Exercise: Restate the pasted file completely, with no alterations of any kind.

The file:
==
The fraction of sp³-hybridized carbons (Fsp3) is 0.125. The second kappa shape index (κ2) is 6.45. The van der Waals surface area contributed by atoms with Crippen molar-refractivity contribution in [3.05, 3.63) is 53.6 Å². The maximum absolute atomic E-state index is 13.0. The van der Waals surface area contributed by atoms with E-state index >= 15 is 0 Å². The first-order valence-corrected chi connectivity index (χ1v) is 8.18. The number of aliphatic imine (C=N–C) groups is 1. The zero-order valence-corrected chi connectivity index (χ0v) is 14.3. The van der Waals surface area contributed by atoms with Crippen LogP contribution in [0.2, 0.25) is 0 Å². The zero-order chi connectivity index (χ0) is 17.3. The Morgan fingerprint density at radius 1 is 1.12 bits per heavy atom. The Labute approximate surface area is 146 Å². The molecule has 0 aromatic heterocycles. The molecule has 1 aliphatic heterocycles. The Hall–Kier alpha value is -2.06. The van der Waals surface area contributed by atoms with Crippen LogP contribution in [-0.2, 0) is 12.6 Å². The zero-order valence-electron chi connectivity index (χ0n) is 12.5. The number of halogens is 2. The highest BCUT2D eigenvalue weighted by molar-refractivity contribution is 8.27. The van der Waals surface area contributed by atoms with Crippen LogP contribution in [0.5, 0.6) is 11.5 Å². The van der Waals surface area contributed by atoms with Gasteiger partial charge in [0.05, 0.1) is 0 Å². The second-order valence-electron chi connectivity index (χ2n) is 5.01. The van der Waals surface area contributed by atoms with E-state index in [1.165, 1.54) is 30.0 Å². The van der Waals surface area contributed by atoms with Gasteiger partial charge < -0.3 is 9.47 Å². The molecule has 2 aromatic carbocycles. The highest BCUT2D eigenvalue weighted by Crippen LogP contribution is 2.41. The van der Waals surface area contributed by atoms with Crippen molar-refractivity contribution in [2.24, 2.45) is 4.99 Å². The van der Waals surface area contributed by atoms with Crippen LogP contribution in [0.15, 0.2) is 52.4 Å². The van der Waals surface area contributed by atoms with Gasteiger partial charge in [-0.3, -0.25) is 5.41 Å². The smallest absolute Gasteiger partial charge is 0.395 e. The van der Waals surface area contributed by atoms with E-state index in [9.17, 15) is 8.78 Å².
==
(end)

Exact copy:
The fraction of sp³-hybridized carbons (Fsp3) is 0.125. The second kappa shape index (κ2) is 6.45. The van der Waals surface area contributed by atoms with Crippen molar-refractivity contribution in [3.05, 3.63) is 53.6 Å². The maximum absolute atomic E-state index is 13.0. The van der Waals surface area contributed by atoms with E-state index >= 15 is 0 Å². The first-order valence-corrected chi connectivity index (χ1v) is 8.18. The number of aliphatic imine (C=N–C) groups is 1. The zero-order valence-corrected chi connectivity index (χ0v) is 14.3. The van der Waals surface area contributed by atoms with Crippen LogP contribution in [0.2, 0.25) is 0 Å². The zero-order chi connectivity index (χ0) is 17.3. The Morgan fingerprint density at radius 1 is 1.12 bits per heavy atom. The Labute approximate surface area is 146 Å². The molecule has 0 aromatic heterocycles. The molecule has 1 aliphatic heterocycles. The Hall–Kier alpha value is -2.06. The van der Waals surface area contributed by atoms with Crippen LogP contribution in [-0.2, 0) is 12.6 Å². The zero-order valence-electron chi connectivity index (χ0n) is 12.5. The number of halogens is 2. The highest BCUT2D eigenvalue weighted by molar-refractivity contribution is 8.27. The van der Waals surface area contributed by atoms with Crippen LogP contribution in [0.5, 0.6) is 11.5 Å². The van der Waals surface area contributed by atoms with Gasteiger partial charge in [0.05, 0.1) is 0 Å². The second-order valence-electron chi connectivity index (χ2n) is 5.01. The van der Waals surface area contributed by atoms with E-state index in [1.165, 1.54) is 30.0 Å². The van der Waals surface area contributed by atoms with Gasteiger partial charge < -0.3 is 9.47 Å². The molecule has 2 aromatic carbocycles. The highest BCUT2D eigenvalue weighted by Crippen LogP contribution is 2.41. The van der Waals surface area contributed by atoms with Crippen molar-refractivity contribution in [2.24, 2.45) is 4.99 Å². The van der Waals surface area contributed by atoms with Crippen LogP contribution in [0.15, 0.2) is 52.4 Å². The van der Waals surface area contributed by atoms with Gasteiger partial charge in [-0.3, -0.25) is 5.41 Å². The smallest absolute Gasteiger partial charge is 0.395 e. The van der Waals surface area contributed by atoms with E-state index in [9.17, 15) is 8.78 Å².